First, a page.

San Juan Airlines and Kenmore Air are the two carriers who regularly fly to the San Juan Islands. San Juan Airlines operate land planes and one-way tickets start at $114, but their terminal is located in Bellingham, so it’s still about an hour and a half drive from Seattle, and travelers are required to pay for parking for more than 36 hours. Kenmore Air operates both land and seaplanes, and departs from several small airports throughout Seattle, which means travelers can skip the drive. Both airlines have frequent flights to Eastsound on Orcas Island and Friday Harbor on San Juan Island, and they also offer private charters aside from scheduled flights. Rates fluctuate quite a bit based on season and booking time frame, so it’s best to connect with the airlines directly.

Orcas in Deer Harbor

Orcas in Deer Harbor

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Visiting Orcas Island

By far the most popular and bucolic of all four islands, Orcas is the perfect place for a first-timer or newbie to begin exploring. At 57 square miles, there are multiple settled areas throughout the island, but Eastsound is the central village closest to the ferry, and the Outlook Inn is hands down the best hotel in the area. A historic property built in 1876 by Charles W. Shattuck (a homesteader who’s affectionately referred to as “the founder of Eastsound”), the building changed hands many times before settling into its contemporary iteration in the 1970s when the current owners acquired it. Columbia Hospitality, who rep a number of boutique properties in the region, took over management and operations in 2022.

Sleek white and grey interiors make the Outlook Inn’s Water’s Edge and Bay View suites the most desirable rooms on the island, as do their proximity to the water. Water’s Edge suites are, as the name suggests, right on the shoreline and separated from the main building, and Bay View suites have private balconies and unobstructed waterfront views. The inn’s own New Leaf Cafe also has waterfront views and a hyper-seasonal menu highlighting Pacific Northwest farmers and purveyors. The hotel is just a block or two from the center of town, where freshly made pastries at Brown Bear Baking and oceanfront snacks at The White Horse Pub were highlights for casual dining. On the higher-end side of things, local tasting menus at Houlme or Matia Kitchen are available Thursday to Sunday. 

Outside of Eastsound, other parts of Orcas worth exploring include a drive out to Buck Bay Shellfish Farm, for caught-this-morning seafood of all kinds: oysters, shrimp, crab, halibut, salmon, clams and whatever else came in with the tide. Around another side of the island, Doe Bay Resort boasts clothing-optional hot springs and sauna, and down at Deer Harbor, sign up for a day of learning to sail with Captain Ward at Northwest Classic Daysailing. Ward has been sailing around the islands for the past two decades, and his classic 1948 wooden sloop Aura is available for booking May through October. When you’re out with him, the captain will let passengers actively sail the boat, so get ready to be put to work. He’s also incredibly knowledgeable about the history of the area.

Another recommended water activity is guided sea kayaking with Shearwater Kayak Tours, and while you’re on land, a relatively easy hike up Mt. Constitution affords views of the islands for miles. Down in Rosario, yet another Orcas community, touring the historic Moran Mansion (now a museum) is another must. Self-guided tours are available daily from 8 a.m. to 8 p.m. during the high season. Once you’ve seen all there is to see on Orcas, it’s time to take a couple day trips to the other islands. 

San Juan Island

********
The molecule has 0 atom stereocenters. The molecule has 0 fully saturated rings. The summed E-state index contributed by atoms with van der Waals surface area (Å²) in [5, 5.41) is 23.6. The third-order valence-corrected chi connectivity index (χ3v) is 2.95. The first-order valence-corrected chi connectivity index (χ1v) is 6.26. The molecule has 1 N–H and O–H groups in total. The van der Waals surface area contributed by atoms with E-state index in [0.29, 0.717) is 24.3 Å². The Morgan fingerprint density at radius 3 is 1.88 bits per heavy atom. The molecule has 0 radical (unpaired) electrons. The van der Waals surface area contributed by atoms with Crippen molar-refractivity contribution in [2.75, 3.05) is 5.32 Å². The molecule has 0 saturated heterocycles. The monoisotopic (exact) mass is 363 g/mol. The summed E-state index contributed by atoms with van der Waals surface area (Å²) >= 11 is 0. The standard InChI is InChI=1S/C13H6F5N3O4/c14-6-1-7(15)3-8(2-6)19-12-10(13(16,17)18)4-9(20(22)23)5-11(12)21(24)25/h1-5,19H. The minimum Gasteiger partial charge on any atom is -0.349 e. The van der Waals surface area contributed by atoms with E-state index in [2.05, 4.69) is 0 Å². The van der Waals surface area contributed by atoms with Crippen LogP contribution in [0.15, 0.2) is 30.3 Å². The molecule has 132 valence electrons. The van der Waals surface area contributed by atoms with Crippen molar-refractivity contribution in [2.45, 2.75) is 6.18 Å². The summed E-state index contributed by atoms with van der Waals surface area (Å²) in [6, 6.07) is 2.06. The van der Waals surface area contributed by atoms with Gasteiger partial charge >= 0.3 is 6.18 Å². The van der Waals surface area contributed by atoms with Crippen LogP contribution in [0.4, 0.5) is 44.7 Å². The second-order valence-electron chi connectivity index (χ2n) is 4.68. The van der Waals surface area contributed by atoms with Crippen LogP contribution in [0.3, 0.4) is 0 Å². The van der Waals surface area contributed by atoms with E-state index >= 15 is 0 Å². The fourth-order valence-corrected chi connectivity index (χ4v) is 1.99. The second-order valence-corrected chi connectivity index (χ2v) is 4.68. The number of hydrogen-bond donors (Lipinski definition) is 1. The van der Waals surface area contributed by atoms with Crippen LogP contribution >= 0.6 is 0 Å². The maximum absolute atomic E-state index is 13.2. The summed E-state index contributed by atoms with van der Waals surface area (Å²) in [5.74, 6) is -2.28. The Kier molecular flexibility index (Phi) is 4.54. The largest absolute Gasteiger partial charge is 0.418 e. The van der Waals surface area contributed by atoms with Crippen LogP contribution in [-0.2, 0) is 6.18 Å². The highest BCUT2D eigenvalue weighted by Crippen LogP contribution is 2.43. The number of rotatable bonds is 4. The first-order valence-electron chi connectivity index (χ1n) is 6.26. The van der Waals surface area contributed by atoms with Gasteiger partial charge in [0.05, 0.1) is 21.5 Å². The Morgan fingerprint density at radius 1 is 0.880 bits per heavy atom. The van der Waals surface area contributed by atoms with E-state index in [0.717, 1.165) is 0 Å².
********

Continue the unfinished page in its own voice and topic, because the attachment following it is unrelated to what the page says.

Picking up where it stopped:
San Juan Island

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Visiting San Juan Island

Roche Harbor and Friday Harbor are the two central hubs on San Juan Island, although the ferry only lands at Friday Harbor. The commercial hub for the San Juan area, Friday Harbor isn’t quite as beautiful or remote as some of the other areas, but it does boast an incredibly scenic lavender farm. Visiting the Pelindaba Lavender Farm is free, and given its location right on the water, photos from this particular site are usually very epic. For the foodie side of things, make your way over to the other side of San Juan and visit Westcott Bay Shellfish Company in Roche Harbor. Their Tide Tables picnic area is literally at the water’s edge, and you can watch fishermen catch and shuck (and grill) the oysters that make their way to your table. Barbecued with various compound butters, these oysters are so good they’ve even been known to convert avowed oyster haters.

Lopez Island

Lopez Island

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Visiting Lopez Island

Lopez is great for a day trip, but there isn’t enough to do here to warrant an overnight stay. Much smaller than either Orcas or San Juan, one thing Lopez Island is known for is its food. In fact, ice cream from the Lopez Island Creamery is so popular that it’s exported to the other islands — you can find it all over the San Juan area. But since you’re there, why not go to the source? Pints, ice cream sandwiches and ice cream pies are all on offer, and they make most of their products with solar power, just another reason to support.

Other things to check out on “Slopez,” the most laidback island of the bunch, include the ramen, gyoza and udon at Setsunai Noodle Bar, local, plant-forward dishes at Ursa Minor, and don’t forget to grab a loaf of bread at Barn Owl Bakery, where they use wheat grown and milled on Lopez with machinery from the 1800s. 

Shaw Island

Shaw Island

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Visiting Shaw Island

Known as “the holy island,” most visitors drawn here are intrigued by the nuns who inhabit the isle, which is just 7.7 square miles. As the smallest of the four main islands, Shaw has a population of fewer than 200 people year-round. As such, there are no hotels or rentals available, but there is one grocery store, Shaw General Store, and one park and campground area

If you’re kayaking or hiking around the island, Shaw could be a good place to crash for the night, otherwise it’s good for an afternoon trip, and particularly good for boaters, who like the peace and quiet. Indian Cove is the perfect place to moor if you’re boating, as it’s also next to the 60-acre Shaw Island County Park, where pristine beaches and abundant tide pools make for an idyllic afternoon.